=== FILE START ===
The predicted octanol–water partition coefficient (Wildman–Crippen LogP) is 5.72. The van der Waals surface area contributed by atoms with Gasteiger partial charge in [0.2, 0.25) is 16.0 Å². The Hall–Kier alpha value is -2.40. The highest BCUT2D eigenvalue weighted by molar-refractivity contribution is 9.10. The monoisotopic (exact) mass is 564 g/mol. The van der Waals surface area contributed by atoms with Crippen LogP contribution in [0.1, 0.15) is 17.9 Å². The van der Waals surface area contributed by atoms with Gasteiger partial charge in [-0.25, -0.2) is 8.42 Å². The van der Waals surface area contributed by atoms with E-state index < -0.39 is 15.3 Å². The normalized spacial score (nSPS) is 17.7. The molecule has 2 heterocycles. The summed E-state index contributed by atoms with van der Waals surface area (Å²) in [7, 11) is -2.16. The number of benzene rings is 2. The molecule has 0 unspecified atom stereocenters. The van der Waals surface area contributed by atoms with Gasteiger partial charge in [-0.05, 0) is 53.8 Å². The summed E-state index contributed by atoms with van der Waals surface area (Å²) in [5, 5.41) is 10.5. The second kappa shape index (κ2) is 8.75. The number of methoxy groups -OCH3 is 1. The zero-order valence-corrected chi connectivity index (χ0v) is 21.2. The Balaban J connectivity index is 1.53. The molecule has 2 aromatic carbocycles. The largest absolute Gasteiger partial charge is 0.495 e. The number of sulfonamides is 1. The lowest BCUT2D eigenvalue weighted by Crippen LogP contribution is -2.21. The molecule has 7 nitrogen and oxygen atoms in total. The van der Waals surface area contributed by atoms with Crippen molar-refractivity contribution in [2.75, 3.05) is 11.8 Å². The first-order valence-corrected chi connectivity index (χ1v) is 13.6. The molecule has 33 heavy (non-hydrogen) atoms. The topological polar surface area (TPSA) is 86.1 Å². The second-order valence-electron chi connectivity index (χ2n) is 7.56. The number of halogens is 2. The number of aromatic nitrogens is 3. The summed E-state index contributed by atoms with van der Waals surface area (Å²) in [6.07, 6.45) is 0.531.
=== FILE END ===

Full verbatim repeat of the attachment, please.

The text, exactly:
The predicted octanol–water partition coefficient (Wildman–Crippen LogP) is 5.72. The van der Waals surface area contributed by atoms with Gasteiger partial charge in [0.2, 0.25) is 16.0 Å². The Hall–Kier alpha value is -2.40. The highest BCUT2D eigenvalue weighted by molar-refractivity contribution is 9.10. The monoisotopic (exact) mass is 564 g/mol. The van der Waals surface area contributed by atoms with Crippen LogP contribution in [0.1, 0.15) is 17.9 Å². The van der Waals surface area contributed by atoms with Gasteiger partial charge in [-0.25, -0.2) is 8.42 Å². The van der Waals surface area contributed by atoms with E-state index < -0.39 is 15.3 Å². The normalized spacial score (nSPS) is 17.7. The molecule has 2 heterocycles. The summed E-state index contributed by atoms with van der Waals surface area (Å²) in [7, 11) is -2.16. The number of benzene rings is 2. The molecule has 0 unspecified atom stereocenters. The van der Waals surface area contributed by atoms with Gasteiger partial charge in [-0.05, 0) is 53.8 Å². The summed E-state index contributed by atoms with van der Waals surface area (Å²) in [5, 5.41) is 10.5. The second kappa shape index (κ2) is 8.75. The number of methoxy groups -OCH3 is 1. The zero-order valence-corrected chi connectivity index (χ0v) is 21.2. The Balaban J connectivity index is 1.53. The molecule has 2 aromatic carbocycles. The largest absolute Gasteiger partial charge is 0.495 e. The number of sulfonamides is 1. The lowest BCUT2D eigenvalue weighted by Crippen LogP contribution is -2.21. The molecule has 7 nitrogen and oxygen atoms in total. The van der Waals surface area contributed by atoms with Crippen molar-refractivity contribution in [2.75, 3.05) is 11.8 Å². The first-order valence-corrected chi connectivity index (χ1v) is 13.6. The molecule has 33 heavy (non-hydrogen) atoms. The topological polar surface area (TPSA) is 86.1 Å². The second-order valence-electron chi connectivity index (χ2n) is 7.56. The number of halogens is 2. The number of aromatic nitrogens is 3. The summed E-state index contributed by atoms with van der Waals surface area (Å²) in [6.07, 6.45) is 0.531.